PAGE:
Walls of perfectionism

Give a perfectionist a pile of rough old walling stone and a straight string line, and watch him squirm.

A little over a week ago I took delivery of just such a pile of stone.  I’ve been dreaming of, and fretting over, this wall for what probably amounts to years.  I knew that I wouldn’t be able to afford really good stone, and the challenge was to hit the point of greatest value – the best outcome at an affordable price.

Part way into the dreaming phase I was offered a heap of old bluestone for nothing, but rejected it on the basis that I didn’t think I’d be capable of doing anything fun with it (too consistent in size, much of it in that clunky bluestone-pitcher proportion), and that by the time I loaded and unloaded about twenty trailer-loads by hand, the whole thing looked like false economy.

So I bought, and now I’m building.  It’s sort of fun.  It’s getting funner.  Starting out, you’re just not sure what to expect from the stone, and how much time you should spend over every decision of placement.  You soon grow comfortable with a time/outcome balance, knowing that you could do a little better if you spent a lot more time, but that’s always got to be kept in proportion.  I’m breaking down walls of perfectionism while constructing seriously imperfect walls.

The best bit, so far, has been the placing of plants into the wall during construction.  In this I’m following advice from Gertrude Jekyll’s Wall, Water and Woodland Gardens, in which she recommends tilting the stones backwards slightly to direct water in (hardly ever possible with the berserk stone I’m using), and planting during construction.

As is so often the case, I’m not using what I’d really want to plant (most of which would be either too expensive, would take too long to procure, or isn’t commercially available).  I’m using what I have on hand, and what’s been easy to come by.  I have a few things sitting around in pots here, and a quick dash to the local school fete turned up a nice little box of appropriate stuff.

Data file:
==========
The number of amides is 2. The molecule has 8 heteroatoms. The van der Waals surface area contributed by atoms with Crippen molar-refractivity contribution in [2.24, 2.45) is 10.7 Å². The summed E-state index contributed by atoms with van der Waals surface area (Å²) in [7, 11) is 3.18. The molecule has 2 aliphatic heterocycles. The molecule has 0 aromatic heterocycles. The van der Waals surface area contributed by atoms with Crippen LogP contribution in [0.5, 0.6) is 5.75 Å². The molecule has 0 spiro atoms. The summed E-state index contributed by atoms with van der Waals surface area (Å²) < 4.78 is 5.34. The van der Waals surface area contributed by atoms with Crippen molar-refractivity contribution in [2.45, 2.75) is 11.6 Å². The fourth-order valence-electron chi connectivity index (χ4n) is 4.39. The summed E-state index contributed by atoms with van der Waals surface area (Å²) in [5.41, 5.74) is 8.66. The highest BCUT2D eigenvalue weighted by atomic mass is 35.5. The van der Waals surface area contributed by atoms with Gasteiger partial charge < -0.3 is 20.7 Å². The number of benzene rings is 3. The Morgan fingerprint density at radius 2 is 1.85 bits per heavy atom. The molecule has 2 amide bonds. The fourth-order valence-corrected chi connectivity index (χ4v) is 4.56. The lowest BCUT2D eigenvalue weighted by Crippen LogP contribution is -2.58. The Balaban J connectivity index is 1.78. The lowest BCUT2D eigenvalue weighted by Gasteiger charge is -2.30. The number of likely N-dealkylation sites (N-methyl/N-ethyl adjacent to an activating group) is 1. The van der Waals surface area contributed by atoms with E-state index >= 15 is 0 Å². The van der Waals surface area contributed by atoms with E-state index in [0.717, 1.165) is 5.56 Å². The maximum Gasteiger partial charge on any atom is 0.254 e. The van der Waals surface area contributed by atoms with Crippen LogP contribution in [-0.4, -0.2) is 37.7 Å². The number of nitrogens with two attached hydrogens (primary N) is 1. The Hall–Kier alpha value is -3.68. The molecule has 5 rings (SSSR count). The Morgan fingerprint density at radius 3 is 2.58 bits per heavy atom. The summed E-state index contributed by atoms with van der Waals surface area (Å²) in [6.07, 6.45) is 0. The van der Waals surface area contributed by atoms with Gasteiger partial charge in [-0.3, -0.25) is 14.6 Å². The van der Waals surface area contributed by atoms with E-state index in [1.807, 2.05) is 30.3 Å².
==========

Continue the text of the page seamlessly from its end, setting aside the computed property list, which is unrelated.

It’s incredible how those little plants contribute to an immediate sense of establishment – and how quickly they come to terms with their new horizontal position and turn themselves upright.  It’s all giving me stupid amounts of joy, and even when I’m busy with other stuff, I can’t help but visit the site several times a day.


  1. OMG I know what you mean! I’m packing our new curved gabion walls and tessellating all the pieces of broken sandstone is seriously doing me in. Put that rock in, search fruitlessly for one to go with it, take that rock out, start again……I agree that imperfection begins to look most charming. As do your walls and those tiny plants. Can’t wait for a larger, more revealing photograph.

    1. You might be waiting a while, Catherine. As you no doubt guessed, that pic was very carefully taken to block out all the bits I didn’t want you to see.
      But on that, I’ve gotta say, that concrete wall of yours is a total sensation (and for any readers who haven’t seen it, check it out at http://gardendrum.com/2013/03/04/how-to-build-a-reused-concrete-wall/). I can only imagine the joy of working with units with parallel sides!

  2. People who build with stone and rock on Grand Designs always say that once you’ve picked up a rock/stone you must use it, rather than putting it down and trying another. Are you going by that principle?

    1. Sorta. I was warned by the bloke at the quarries that if I start thinking of this thing as a jigsaw puzzle, and try and find the exact right piece, I’ll go mad, and was given that your advice with slightly different wording. But occasionally you pick up a piece that any way you hold it looks like the summit of the Matterhorn. There ain’t nothin you can do with a bit of rock like that.

  3. Stone walls – love them all. I’d love to put one in my garden but alas, garden has already a retaining wall and my husband would kill me if I suggested ripping it out. Nope, I’ll leave that for the next garden….I did, however, place some rocks in my bulb garden area under my crabapple and that was hard…so I can just imagine what you must be going through, only 1000 times greater. In the end, it will be worth every moment spent examining and sorting….great work.

  4. I have always been fascinated with drystone walls and how they are built.
    I got the chance at TAFE many years ago to have a go at building one as part of my course. It was a lot of fun, but a challenge. Love to have a go at building one again someday.
    Where I live in Southwest Victoria, there is hundred’s of Km’s of drystone wall still standing today

    1. And what’s so amazing about those walls in SW Vic is that they’re largely made of round, lumpy volcanic rock. I think I’ll stick with parallel sided rock for another life-time or two before I try something like that.

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